Kalki Koechlin’s ‘giant experience’: the actor on her pregnancy memoir, ‘The Elephant in the Womb’

The actor’s pregnancy memoir, ‘The Elephant in the Womb’, is filled not just with her poems and rants, but also discusses parenting choices and abortions

The elephant is out of the womb, the room, and gambolled through our chat. Kalki Koechlin brought her book, her trademark vivacity and honesty to our call. Oh, and her uke too. She played us a lullaby in French.

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Koechlin is an actor, celebrity, award-winner, activist, writer (Wiki does a better job of this), and a mum. Yet another celeb-turned-author? A-listers have been jumping on the book-writing bandwagon of late — Soha Ali Khan with Kunal Khemu, Karan Johar and Jugal Hansraj… Lots about tots. Why do we need another one?

Burps, lack of libido and incontinence, to start with. This is a book with all the warts and bumps. Koechlin, 37, kept a diary when she was pregnant. Her musings, rants, poetry, cravings, all made it into this memoir (as personal essays and think-pieces), with Valeriya Polyanychko’s brilliant, wacky illustrations focussing on the many versions of Koechlin’s baby bump and other lumps, protesting vaginas and raging breasts.

The Elephant in the Womb is not medical guidance or prescription, says the actor, on a video call for The Hindu Weekend. She calls it the ‘giant experience’ of motherhood. “I wanted everyone to know about the hard parts… and that we’re not alone.”

So read this if, like me, you’re frustrated with balancing the ‘mother-instinct-myth’ on that wobbly high pedestal to which we guiltily cling. Read it because there’s a star who lets us in behind the makeup. She gets real and raw: the beached-whale body, the post-partum slump, the perineal tear, the ‘awe of this new soul’ as well as “the other side… you want your life back”.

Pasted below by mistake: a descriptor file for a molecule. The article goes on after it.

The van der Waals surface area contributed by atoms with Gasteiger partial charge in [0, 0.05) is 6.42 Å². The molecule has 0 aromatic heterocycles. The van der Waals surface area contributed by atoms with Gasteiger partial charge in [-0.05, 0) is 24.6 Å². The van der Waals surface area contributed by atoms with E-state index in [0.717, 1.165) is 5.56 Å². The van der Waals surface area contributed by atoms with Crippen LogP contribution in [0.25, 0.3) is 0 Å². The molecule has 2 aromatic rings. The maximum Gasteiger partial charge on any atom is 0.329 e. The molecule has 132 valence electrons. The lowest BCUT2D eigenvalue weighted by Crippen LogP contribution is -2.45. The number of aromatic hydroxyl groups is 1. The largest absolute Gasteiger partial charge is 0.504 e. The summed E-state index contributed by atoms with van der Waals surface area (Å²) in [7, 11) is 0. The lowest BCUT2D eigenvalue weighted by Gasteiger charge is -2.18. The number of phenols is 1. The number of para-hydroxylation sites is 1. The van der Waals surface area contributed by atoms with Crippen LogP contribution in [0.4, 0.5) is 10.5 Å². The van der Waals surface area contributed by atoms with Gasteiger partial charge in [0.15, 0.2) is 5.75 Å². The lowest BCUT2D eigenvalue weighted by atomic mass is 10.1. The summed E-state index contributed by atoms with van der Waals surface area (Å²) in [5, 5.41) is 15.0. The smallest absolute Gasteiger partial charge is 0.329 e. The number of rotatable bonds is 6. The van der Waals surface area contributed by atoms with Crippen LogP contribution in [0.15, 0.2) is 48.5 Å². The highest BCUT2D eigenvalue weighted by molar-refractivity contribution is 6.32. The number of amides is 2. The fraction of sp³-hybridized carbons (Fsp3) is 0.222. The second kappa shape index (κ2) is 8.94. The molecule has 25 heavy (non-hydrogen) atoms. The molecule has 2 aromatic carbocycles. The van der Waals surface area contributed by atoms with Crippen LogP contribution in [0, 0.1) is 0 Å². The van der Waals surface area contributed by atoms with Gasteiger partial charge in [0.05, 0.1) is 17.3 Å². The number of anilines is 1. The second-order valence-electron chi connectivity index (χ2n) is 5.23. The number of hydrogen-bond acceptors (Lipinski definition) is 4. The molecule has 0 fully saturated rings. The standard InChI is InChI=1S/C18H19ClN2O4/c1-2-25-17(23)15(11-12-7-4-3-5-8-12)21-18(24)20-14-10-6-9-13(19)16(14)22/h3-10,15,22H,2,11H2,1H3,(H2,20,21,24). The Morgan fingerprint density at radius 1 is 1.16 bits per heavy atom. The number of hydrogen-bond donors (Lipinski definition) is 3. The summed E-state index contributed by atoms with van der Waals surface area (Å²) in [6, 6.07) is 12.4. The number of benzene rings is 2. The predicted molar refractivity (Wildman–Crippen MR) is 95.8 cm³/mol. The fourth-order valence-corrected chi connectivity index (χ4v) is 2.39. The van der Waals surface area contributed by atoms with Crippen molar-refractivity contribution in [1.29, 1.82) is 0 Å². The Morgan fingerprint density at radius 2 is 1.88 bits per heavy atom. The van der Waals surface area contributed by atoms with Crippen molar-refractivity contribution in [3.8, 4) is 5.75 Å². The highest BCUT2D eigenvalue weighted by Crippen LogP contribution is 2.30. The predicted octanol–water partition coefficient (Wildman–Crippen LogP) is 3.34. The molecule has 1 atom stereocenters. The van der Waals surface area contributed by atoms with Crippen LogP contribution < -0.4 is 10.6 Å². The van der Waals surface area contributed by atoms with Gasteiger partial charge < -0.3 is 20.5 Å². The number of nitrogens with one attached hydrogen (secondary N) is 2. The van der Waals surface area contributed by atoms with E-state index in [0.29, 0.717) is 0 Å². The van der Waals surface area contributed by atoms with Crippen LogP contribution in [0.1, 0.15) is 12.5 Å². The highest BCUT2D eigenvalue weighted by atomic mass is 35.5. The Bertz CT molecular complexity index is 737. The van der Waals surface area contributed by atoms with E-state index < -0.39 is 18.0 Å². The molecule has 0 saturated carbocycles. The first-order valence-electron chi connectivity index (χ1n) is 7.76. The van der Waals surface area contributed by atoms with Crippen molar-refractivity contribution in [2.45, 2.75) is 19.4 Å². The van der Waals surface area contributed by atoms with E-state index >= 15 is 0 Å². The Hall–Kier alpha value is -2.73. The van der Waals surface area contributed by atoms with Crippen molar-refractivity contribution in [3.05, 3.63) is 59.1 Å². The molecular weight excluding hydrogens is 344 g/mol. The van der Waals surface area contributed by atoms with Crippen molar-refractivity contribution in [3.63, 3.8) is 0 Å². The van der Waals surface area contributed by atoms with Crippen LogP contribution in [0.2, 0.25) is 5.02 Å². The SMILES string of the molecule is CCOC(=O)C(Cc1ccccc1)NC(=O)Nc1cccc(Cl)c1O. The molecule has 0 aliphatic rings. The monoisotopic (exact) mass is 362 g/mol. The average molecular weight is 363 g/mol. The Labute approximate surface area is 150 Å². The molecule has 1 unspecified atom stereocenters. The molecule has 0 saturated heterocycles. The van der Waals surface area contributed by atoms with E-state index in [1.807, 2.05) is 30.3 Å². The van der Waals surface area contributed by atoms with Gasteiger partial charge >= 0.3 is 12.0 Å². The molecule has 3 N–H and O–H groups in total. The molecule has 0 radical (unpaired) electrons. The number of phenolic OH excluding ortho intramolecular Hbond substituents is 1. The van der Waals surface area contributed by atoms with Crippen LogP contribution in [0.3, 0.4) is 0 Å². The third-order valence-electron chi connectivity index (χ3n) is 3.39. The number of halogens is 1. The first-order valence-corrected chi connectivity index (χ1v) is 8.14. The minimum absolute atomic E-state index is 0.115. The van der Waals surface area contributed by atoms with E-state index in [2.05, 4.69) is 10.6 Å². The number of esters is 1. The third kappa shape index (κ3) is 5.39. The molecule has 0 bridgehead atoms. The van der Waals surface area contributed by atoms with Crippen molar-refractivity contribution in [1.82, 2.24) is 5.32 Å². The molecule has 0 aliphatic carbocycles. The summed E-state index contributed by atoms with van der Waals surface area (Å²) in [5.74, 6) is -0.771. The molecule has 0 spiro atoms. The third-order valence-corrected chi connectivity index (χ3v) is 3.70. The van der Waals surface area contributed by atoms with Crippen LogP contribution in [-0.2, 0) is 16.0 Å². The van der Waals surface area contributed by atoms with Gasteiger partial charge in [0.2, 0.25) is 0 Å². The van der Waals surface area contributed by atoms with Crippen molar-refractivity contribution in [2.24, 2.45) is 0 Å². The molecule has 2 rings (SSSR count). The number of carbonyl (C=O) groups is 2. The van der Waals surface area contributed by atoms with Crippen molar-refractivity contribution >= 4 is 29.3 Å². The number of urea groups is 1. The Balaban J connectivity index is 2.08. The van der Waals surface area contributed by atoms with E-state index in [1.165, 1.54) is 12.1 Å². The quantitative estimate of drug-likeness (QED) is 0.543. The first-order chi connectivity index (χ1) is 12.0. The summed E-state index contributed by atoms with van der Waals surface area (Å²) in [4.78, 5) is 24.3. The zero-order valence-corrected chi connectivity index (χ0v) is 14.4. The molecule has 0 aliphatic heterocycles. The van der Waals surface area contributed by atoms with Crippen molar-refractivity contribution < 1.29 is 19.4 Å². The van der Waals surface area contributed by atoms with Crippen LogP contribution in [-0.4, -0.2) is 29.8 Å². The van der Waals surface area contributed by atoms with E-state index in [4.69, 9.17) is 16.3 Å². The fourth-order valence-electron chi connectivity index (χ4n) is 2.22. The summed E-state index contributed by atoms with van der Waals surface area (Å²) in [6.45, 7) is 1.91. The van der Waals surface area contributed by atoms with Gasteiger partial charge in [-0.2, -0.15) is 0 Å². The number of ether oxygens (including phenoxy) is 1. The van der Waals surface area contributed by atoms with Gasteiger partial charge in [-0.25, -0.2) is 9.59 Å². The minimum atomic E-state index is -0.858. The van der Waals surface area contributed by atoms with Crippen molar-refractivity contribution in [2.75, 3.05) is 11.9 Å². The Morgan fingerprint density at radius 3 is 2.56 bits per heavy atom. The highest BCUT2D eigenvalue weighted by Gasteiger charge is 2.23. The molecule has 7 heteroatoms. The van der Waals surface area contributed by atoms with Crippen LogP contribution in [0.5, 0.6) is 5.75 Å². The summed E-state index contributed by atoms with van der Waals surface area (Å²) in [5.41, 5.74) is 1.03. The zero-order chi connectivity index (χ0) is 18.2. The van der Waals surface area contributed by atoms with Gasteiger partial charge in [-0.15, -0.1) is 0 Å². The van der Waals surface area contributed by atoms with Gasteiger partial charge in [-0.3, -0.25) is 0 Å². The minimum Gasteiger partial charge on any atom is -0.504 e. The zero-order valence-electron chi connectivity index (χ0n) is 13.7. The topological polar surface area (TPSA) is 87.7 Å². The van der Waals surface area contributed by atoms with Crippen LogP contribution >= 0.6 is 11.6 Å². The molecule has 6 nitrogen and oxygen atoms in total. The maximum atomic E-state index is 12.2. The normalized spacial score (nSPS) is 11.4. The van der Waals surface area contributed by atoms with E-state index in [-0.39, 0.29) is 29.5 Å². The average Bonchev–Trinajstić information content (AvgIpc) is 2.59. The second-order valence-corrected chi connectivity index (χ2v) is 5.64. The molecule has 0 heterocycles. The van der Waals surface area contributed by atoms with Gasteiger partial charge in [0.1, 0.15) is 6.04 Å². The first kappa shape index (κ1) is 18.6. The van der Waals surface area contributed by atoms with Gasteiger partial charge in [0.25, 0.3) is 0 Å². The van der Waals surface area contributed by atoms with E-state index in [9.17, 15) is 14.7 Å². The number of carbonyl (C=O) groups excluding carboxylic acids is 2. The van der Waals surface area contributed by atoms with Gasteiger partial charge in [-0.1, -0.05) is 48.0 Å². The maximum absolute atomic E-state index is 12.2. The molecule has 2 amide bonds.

Kalki Koechlin’s ‘giant experience’: the actor on her pregnancy memoir, ‘The Elephant in the Womb’

Of abortions and choices

At the risk of irking the fandom, here’s a disclaimer. This book is written from a place of privilege: Koechlin’s words. Don’t expect to have the same experience, don’t even expect to agree with it all. It brings these elephants marching out of the room: the taboos, the forbidden topics, the hush-hush not-polite-conversation. “Most young women in their 20s I know have had an abortion and not talked about it. I understand privacy, but I think you need the support around. When you have a surgery on your knee, you call your family to come and pick you up. When you have an abortion, you come home alone. And that’s tragic,” says Koechlin.

Kalki Koechlin with Sappho and Guy Hershberg

Both our chat and the book are about what she advocates widely: choice. Personal freedom. That the woman decides what birth she has — “Shouldn’t she be the one making the decision when she’s risking her life to do it?” — and about how she raises her child. The actor says she chose to follow her mother in the natural birthing process (her maman had three home births), but not in discipline. “I’m trying to sift the good and the bad. My parents were from a generation where it was fine to slap a child. Guy [Hershberg] and I are trying to find other ways to give Sappho [her 20-month-old daughter] discipline. We believe violence leads to violence,” she says. Hershberg, her partner, an Israeli classical musician, has his own hilarious chapter in the book, involving monkeys and dragons — but it’s very much about how different a father’s perspective on parenting is. Or is it?

Why sideline parenting?

Finally, acutely aware of not disappointing her multitude of fans, we steered the conversation around to Bollywood. She’s busy shooting again; I asked her about her identity, how she saw herself, and how the film fraternity now sees her. She wishes there were more support. “As a community, if we did talk about our problems with our work people, we’d probably be more productive in the long run,” she says. “Society sees parenting as something done on the side, while actually it’s the centre of humanity, it’s the future generation, the continuation of the species — and it’s sidelined.” As cinema turns to more feminist themes on screen, what about reality? Is someone out there listening?

An illustration from the book

“One day, Sappho can look at this book and know what I went through.” And Koechlin, how your “little flea, wiggly worm, yellow thing” little elephant will trumpet that day.

Published by Penguin Random House India, the book is priced at ₹399 and is available on leading e-commerce sites and book stores.

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